It was then I realized this was going somewhere further than just questions. I felt sick to my stomach. I was trapped. Physically and emotionally trapped. What do I do? I hesitated as much as I could. I tried to make jokes to stray away from the conversation. But he wasn’t budging. All he kept saying was “Do you trust me?”

He told me he could help me be normal. Like he could fix the 29 years of abuse I went through. He was so insistent. I couldn’t say no. All he would say was “Why don’t you trust me?”

Everything always came to trust. I didn’t understand. I didn’t trust him. How could I? I felt like I was right back to being a kid again. It was so confusing. If I said no, it would get me in trouble. I can never say no.

I felt disgusted. I kept what happened to myself because I was so afraid of someone thinking it was my fault. Maybe I did something. Maybe it was something I said. Maybe it was something I did. I didn’t understand.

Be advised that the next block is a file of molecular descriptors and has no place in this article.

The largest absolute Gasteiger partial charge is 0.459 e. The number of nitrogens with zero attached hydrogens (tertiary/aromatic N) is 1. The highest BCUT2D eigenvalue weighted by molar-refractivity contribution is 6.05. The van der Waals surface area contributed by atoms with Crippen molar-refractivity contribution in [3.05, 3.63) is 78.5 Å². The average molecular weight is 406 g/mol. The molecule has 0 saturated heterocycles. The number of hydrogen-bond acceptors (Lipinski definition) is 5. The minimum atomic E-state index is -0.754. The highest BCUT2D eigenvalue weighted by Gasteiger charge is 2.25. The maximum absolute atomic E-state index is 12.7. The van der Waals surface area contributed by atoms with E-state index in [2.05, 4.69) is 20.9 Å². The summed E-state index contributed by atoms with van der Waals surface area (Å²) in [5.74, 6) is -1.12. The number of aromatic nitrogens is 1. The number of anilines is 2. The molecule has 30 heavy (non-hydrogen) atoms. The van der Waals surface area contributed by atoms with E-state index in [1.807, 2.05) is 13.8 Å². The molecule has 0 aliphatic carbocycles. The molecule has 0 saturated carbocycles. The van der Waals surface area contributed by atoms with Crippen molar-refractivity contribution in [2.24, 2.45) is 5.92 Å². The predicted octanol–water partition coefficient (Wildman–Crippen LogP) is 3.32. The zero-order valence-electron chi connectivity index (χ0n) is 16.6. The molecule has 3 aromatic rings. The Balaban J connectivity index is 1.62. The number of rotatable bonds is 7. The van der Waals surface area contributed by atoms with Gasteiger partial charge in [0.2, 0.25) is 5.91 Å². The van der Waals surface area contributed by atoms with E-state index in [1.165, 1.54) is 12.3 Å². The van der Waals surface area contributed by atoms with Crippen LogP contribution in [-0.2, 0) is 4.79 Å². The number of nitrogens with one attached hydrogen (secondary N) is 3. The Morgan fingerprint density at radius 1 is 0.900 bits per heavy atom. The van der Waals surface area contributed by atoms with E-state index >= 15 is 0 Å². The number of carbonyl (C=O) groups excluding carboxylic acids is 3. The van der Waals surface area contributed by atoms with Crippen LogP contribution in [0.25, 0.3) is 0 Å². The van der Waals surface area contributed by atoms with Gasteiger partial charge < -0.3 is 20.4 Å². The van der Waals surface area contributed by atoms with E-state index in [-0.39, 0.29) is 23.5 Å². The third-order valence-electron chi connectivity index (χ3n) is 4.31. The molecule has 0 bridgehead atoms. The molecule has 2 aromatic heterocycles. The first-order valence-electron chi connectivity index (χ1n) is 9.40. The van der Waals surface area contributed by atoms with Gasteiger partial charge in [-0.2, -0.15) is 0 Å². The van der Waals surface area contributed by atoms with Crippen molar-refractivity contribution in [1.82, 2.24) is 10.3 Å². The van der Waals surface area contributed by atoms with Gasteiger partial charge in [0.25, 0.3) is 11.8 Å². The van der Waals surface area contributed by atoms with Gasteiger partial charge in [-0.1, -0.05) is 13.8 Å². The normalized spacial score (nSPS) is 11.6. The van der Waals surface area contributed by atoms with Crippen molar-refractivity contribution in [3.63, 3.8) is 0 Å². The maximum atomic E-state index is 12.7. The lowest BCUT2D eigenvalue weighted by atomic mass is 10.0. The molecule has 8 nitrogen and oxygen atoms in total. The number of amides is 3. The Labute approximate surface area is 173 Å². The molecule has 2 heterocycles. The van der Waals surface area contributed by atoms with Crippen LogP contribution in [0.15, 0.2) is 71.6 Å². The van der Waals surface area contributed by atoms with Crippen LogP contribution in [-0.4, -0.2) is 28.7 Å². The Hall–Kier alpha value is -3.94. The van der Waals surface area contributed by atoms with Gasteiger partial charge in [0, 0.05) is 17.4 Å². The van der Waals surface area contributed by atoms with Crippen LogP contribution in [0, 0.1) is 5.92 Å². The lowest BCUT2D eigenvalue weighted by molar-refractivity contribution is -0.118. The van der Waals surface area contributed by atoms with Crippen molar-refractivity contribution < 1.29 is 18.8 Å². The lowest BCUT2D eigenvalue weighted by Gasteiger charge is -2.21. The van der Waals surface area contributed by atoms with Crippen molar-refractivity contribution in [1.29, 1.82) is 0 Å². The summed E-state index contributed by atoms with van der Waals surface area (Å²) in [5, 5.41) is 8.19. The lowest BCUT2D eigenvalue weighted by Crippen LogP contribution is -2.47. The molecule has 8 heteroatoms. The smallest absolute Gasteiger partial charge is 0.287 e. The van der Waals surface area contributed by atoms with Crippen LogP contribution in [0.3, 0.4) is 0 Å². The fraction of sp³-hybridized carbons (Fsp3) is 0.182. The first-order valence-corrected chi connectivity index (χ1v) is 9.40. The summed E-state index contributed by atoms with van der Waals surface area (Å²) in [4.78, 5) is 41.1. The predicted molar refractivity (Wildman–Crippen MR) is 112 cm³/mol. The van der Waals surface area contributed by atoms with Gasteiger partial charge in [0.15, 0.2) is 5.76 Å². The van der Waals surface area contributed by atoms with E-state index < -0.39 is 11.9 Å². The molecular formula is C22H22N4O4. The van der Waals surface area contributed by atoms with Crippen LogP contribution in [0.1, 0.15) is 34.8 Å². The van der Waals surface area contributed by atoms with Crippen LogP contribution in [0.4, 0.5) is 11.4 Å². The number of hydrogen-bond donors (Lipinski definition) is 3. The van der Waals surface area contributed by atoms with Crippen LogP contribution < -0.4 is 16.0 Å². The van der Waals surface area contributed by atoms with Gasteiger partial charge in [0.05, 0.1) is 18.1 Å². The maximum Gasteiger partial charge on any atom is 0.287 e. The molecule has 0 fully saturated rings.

I spent my days at the shelter on edge. I never knew if he was going to come in my room at night, like he said I could. I never knew what I would have to do next in order to keep him happy. I was miserable. But I was so used to it, I thought that maybe this was just how everyone was.

I debated for weeks about telling someone. I wasn’t concerned about me; I was concerned that he might have done it to other women. If I didn’t tell, I’d be responsible for any women he hurt in the future. No matter what I did, it was going to be my fault. I feared I wasn’t going to be believed. But I was smart. I started recording what was happening on my phone, because part of me knew I needed something to stop him.

I had a panic attack one night when I was on my way out of my room; there was another resident walking through the hallway in his underwear, and I panicked because I thought it was him coming into my room for me. I couldn’t explain why I was crying. I couldn’t explain why it upset me so much. All I could get out of my mouth was you don’t know what happens here sometimes.